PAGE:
The importance of maintain good sleep routines and engaging in behaviours that promote sleep was first proposed by Kleitman in 1939 but popularised in the 1970s by Peter Hauri (1977), who introduced the concept of sleep medicine.

From this time there has been extensive research into this field with some main themes emerging that can be easily incorporated into an individual’s lifestyle.

Documented influences on sleep are multifactorial. The positive association between stress resilience and sleep disturbance has been demonstrated by Xiaohua et al (2016) using the Connor-Davidson Resilience Scale.

Research has demonstrated that exposure to blue-white light suppresses the production of melatonin and disrupts the natural circadian sleep cycle (Lewy et al 1981).

The Sleep Council details good resources that are easy to read and apply relating to sleep routines. These include tips for promoting sleep, a variety of tools that can be used to induce sleepiness and practical environmental measures that will assist sleep.

Recent use of a cognitive behaviour therapy tool introduced by the company Sleepio to aid a return to a healthy sleep pattern for those with sleep disturbance has also seen positive results. A study by Bostock et al (2016) has shown that using digital cognitive behavioural therapy (CBT) techniques improves insomnia and increases work productivity.

Access to this is free, dependent on location, but has recently been made available to all NHS employees in the current Covid situation.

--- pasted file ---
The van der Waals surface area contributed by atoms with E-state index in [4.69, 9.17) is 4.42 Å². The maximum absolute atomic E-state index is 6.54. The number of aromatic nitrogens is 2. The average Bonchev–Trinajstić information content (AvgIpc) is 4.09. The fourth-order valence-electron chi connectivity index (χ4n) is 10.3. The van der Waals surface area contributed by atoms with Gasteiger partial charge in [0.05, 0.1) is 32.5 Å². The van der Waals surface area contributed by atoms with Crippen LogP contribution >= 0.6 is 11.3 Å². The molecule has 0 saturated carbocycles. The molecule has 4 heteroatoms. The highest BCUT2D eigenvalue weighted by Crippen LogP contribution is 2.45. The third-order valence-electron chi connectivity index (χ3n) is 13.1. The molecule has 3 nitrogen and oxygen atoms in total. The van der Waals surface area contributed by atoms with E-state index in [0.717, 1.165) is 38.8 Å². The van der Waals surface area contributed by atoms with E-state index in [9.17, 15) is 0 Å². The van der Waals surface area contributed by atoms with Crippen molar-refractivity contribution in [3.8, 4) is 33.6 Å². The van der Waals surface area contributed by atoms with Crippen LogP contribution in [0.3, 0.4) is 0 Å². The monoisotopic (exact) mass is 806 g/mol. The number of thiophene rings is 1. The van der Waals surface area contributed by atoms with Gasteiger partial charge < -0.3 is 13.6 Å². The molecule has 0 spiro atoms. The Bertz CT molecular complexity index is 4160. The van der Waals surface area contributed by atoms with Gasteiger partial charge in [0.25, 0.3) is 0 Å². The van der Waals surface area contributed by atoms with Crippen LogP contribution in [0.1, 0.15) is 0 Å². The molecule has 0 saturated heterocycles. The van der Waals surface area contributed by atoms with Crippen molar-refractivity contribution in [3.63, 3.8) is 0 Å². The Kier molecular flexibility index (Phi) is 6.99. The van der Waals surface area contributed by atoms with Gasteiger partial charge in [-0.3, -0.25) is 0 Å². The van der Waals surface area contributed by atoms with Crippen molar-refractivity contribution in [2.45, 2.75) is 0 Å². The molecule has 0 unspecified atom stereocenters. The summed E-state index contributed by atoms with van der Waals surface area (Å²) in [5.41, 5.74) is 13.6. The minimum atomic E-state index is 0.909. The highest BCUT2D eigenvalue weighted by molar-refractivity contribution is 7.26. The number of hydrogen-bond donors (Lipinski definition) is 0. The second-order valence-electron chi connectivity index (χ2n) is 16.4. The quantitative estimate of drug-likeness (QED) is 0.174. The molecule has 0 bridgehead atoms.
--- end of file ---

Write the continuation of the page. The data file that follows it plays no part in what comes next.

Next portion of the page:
The role of exercise

Aerobic exercise is beneficial in countering stress by boosting the body’s natural endorphins, channelling the stress hormone cortisol, protecting brain cells and lowering blood pressure.

Acute exercise has been shown not only to improve the body’s immune system (Nieman et al 2019) but also to act as a protective factor against mild to moderate depression (Donaghy 2009) and to protect against the negative emotional consequences of stress (Childs and De Wit, 2014).

The benefits of exercise during the recent Covid crisis have been discussed on the SOM (Society of Occupational Medicine) website for both physical and mental health (, especially when individual resilience has the potential to be low within the restrictions of government advice being issued.

The role of hydration

The body is made up of approximately 70% water and the brain itself is made up of 85% water.

Dehydration is linked to increases in the stress hormone cortisol, affecting our stress response to situations (Popkin et al 2010). Water can be lost from the physiological stress response itself in increased perspiration, respiration and frequency of micturition.

Most people use thirst as a sign of dehydration but, at this stage, around 1-2% of the body’s water content has already been lost and can begin to affect cognitive processes.

Using water bottles with timing markers can be a good reminder to regulate a constant fluid intake throughout the day rather than loading the body with water in the evenings. However, this is also likely to cause nocturia and so may have a knock-on effect of disturbed sleep on cognitive function.

Including food with a high water content in meals or as snacks can assist, such as melon, grapes, cucumber and carrots.

The role of volunteering

Being part of a social group and forming a meaningful connection with others gives a sense of purpose, meaning and support and is congruent with the 5 steps to mental wellbeing strategy proposed by the NHS and posted on the NHS website. Increasing a social network can improve confidence, engagement with others and reduce the likelihood of depressive symptoms (Lum 2010).